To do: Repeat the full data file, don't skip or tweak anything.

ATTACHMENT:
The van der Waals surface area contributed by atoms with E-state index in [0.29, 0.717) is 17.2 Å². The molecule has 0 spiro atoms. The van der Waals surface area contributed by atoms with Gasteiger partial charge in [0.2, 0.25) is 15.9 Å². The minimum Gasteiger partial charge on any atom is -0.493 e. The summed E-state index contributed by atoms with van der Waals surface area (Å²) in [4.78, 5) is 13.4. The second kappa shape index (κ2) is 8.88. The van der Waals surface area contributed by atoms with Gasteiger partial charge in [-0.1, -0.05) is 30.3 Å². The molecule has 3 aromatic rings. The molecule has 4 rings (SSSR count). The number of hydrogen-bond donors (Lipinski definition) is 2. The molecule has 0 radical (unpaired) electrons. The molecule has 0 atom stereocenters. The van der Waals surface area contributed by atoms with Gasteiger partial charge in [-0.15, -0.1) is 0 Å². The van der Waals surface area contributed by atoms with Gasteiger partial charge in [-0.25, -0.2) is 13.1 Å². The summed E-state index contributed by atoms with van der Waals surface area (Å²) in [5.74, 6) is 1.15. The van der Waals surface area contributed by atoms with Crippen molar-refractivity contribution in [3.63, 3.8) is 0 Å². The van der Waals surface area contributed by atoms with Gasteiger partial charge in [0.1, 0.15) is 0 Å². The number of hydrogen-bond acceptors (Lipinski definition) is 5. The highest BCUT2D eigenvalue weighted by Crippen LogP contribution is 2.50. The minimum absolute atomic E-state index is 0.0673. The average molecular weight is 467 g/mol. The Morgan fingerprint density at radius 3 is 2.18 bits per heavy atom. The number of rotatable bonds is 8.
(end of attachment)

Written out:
The van der Waals surface area contributed by atoms with E-state index in [0.29, 0.717) is 17.2 Å². The molecule has 0 spiro atoms. The van der Waals surface area contributed by atoms with Gasteiger partial charge in [0.2, 0.25) is 15.9 Å². The minimum Gasteiger partial charge on any atom is -0.493 e. The summed E-state index contributed by atoms with van der Waals surface area (Å²) in [4.78, 5) is 13.4. The second kappa shape index (κ2) is 8.88. The van der Waals surface area contributed by atoms with Gasteiger partial charge in [-0.1, -0.05) is 30.3 Å². The molecule has 3 aromatic rings. The molecule has 4 rings (SSSR count). The number of hydrogen-bond donors (Lipinski definition) is 2. The molecule has 0 radical (unpaired) electrons. The molecule has 0 atom stereocenters. The van der Waals surface area contributed by atoms with Gasteiger partial charge in [-0.15, -0.1) is 0 Å². The van der Waals surface area contributed by atoms with Gasteiger partial charge in [-0.25, -0.2) is 13.1 Å². The summed E-state index contributed by atoms with van der Waals surface area (Å²) in [5.74, 6) is 1.15. The van der Waals surface area contributed by atoms with Crippen molar-refractivity contribution in [3.63, 3.8) is 0 Å². The van der Waals surface area contributed by atoms with Gasteiger partial charge in [0.1, 0.15) is 0 Å². The number of hydrogen-bond acceptors (Lipinski definition) is 5. The highest BCUT2D eigenvalue weighted by Crippen LogP contribution is 2.50. The minimum absolute atomic E-state index is 0.0673. The average molecular weight is 467 g/mol. The Morgan fingerprint density at radius 3 is 2.18 bits per heavy atom. The number of rotatable bonds is 8.